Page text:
How to look for records of... Valuation Office survey: land value and ownership 1910-1915
How can I view the records covered in this guide?
1. Why use this guide?
This guide will help you find records created in the course of the Valuation Office survey carried out between 1910 and 1915. If you are researching the value, use or ownership of a property which existed around 1910 this guide will tell you how to find the relevant information.
2. Essential information
There are no records of the Valuation Office available to see online.
The two main types of Valuation Office survey record are plans (maps) and field books. Generally, you need to consult a plan first to help you find the relevant field book. The field book provides information about a property. You may need to consult more than one plan to identify the correct field book.
3. Plans (maps)
3.1 What are the plans like?
The plans are printed Ordnance Survey map sheets, annotated by hand with plot numbers which act as a means of reference to the field books. Two sets of plans were created. Surviving working plans used in the course of the original valuation are held at local archives. The record plans made after the valuation was completed are held at The National Archives.
3.2 How to find a plan?
Identify a full document reference for a plan by searching the Valuation Office map finder at The National Archives’ Labs website. This index map is searchable by place name and should supply you with a full document reference, for example IR 121/1/24.
If an area is not covered online, you can use county index maps to identify individual sheet numbers at the 1:10,560 and 1:2,500 scales. These index maps are available at The National Archives. You may need to seek staff guidance on how to convert the numbers identified on a county index map into a full document reference for a plan.
3.3 What to look for
The plans act as an index to the field books. Look for the handwritten assessment number (or hereditament number) of the individual property or parcel of land, which is usually marked in red ink. The income tax parish may also be written in the margin of the plan.
3.4 Can’t find a plan?
Since 1910, regions, districts and other divisions of the Valuation Office have been reorganised on a number of occasions. Plans have been transferred from closed district valuation offices to new ones. Therefore you may need to examine plans in more than one series before identifying the appropriate plot(s).
Records for some areas do not survive, mainly due to enemy bombing of the Valuation Offices in which they were held during the Second World War. Where plans do not survive, search in local record offices for locally held plans. Read section 8 for more guidance.
Areas known to be affected include:
- Birkenhead and most of the Wirral
4. Field books
4.1 What are the field books?
The final record of the Valuation Office survey, compiled after the survey was completed, was written in small bound volumes called field books.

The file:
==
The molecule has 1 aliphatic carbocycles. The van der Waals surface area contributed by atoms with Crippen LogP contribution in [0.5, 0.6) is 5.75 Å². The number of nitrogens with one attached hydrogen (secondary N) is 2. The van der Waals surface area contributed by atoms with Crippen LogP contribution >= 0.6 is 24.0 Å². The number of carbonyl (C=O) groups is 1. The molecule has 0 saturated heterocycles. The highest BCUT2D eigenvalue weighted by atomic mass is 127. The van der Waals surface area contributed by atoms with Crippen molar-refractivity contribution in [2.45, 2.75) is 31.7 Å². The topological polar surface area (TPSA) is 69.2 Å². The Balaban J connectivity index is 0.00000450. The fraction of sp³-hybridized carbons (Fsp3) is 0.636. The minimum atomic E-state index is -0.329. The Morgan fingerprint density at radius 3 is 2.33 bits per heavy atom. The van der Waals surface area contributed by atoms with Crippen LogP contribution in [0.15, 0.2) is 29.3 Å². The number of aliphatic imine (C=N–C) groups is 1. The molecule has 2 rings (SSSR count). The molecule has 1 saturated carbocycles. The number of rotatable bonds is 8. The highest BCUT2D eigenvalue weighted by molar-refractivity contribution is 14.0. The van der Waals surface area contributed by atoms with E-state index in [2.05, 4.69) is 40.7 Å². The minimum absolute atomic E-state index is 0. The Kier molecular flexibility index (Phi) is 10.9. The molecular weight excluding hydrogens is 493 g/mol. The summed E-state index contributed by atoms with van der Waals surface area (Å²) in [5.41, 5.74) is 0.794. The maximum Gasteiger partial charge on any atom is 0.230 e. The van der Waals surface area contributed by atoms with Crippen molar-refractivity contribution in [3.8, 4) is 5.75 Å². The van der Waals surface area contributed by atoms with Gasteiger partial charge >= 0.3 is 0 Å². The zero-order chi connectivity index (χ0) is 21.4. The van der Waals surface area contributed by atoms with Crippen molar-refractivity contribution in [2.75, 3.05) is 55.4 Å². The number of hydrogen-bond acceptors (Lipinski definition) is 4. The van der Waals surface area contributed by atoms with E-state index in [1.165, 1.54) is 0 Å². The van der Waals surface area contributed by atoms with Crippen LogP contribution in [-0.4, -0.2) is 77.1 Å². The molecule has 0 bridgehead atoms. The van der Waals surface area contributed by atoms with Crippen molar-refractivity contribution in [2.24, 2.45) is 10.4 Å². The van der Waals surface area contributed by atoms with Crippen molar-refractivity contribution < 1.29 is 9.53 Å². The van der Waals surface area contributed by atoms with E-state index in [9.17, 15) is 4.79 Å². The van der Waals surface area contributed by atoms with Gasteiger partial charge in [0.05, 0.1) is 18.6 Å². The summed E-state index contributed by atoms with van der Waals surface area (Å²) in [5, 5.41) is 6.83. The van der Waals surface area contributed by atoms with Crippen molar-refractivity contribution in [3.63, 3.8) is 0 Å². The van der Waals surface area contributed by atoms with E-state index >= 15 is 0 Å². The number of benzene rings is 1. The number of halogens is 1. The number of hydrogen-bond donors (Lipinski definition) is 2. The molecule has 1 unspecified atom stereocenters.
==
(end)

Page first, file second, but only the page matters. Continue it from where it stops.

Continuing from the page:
The amount of information entered in the field books varies considerably.
They usually include:
- the names of owner and occupier
- the owner’s interest (freehold, copyhold, etc.)
- details of tenancy (term and rent)
- the area covered by the property
- figures entered for the purpose of valuation (i.e. market value)
They sometimes include:
- the date of erection of buildings
- number of rooms
- state of repair
- liability for rates, insurance and repairs
- date(s) of previous sale(s)
- a sketch-plan of the property
4.2 How to find a field book
All of the field books are in series IR 58. To identify the relevant field book you need to know the assessment number (marked on the plan) and the income tax parish. There is no cumulative index to the names of streets or places.
Identify a full document reference for a field book by using Discovery, our catalogue. Search by the name of the income tax parish and series code IR 58, separating the two search terms with AND. From the results, find the assessment number range which covers the plot number you are looking for. This should supply you with an IR 58 reference for a field book, for example IR 58/55803.
4.3 Can’t find a field book?
Finding a full reference for a field book may not be straightforward. The field books are arranged alphabetically by valuation district and, within districts, by income tax parish. Many income tax parishes were made up of a number of civil parishes, but were usually named after the place with the name nearest the beginning of the alphabet. If you cannot find the place you want in our catalogue, look for other local places, especially those beginning with a letter near the beginning of the alphabet.
Not all field books survive. See section 3.4.
4.4 Valuation books
Valuation books (known also as ‘Domesday books’) were the first major record created by the Valuation Office at the start of the survey. They are distinct from the field books, which were the final record compiled after the survey was completed, and which usually contain more information.
A number of valuation books for the City of London and City of Westminster are held at The National Archives in the record series IR 91. Surviving valuation books for other areas may be held in local archives.
A number of forms were produced in the course of valuation. A set of blank forms is preserved as ‘Various Specimen Forms’ in IR 9/62-64.
|Type of form||Details||Catalogue reference|
|Form 4-Land||Field books may contain no further detail but the note ‘see Form 4′. The form was originally filled in by the owners which were later entered into the field books.||Example of forms filled out by the Admiralty are in ADM 116/1279, Forestry Commission are in F 6/16, Rhymney Railway Company are in RAIL 1057/1714. There may be others among the records of other departments. Copies retained by landowners for their own use are sometimes found among estate records, solicitors’ papers and at local archives.|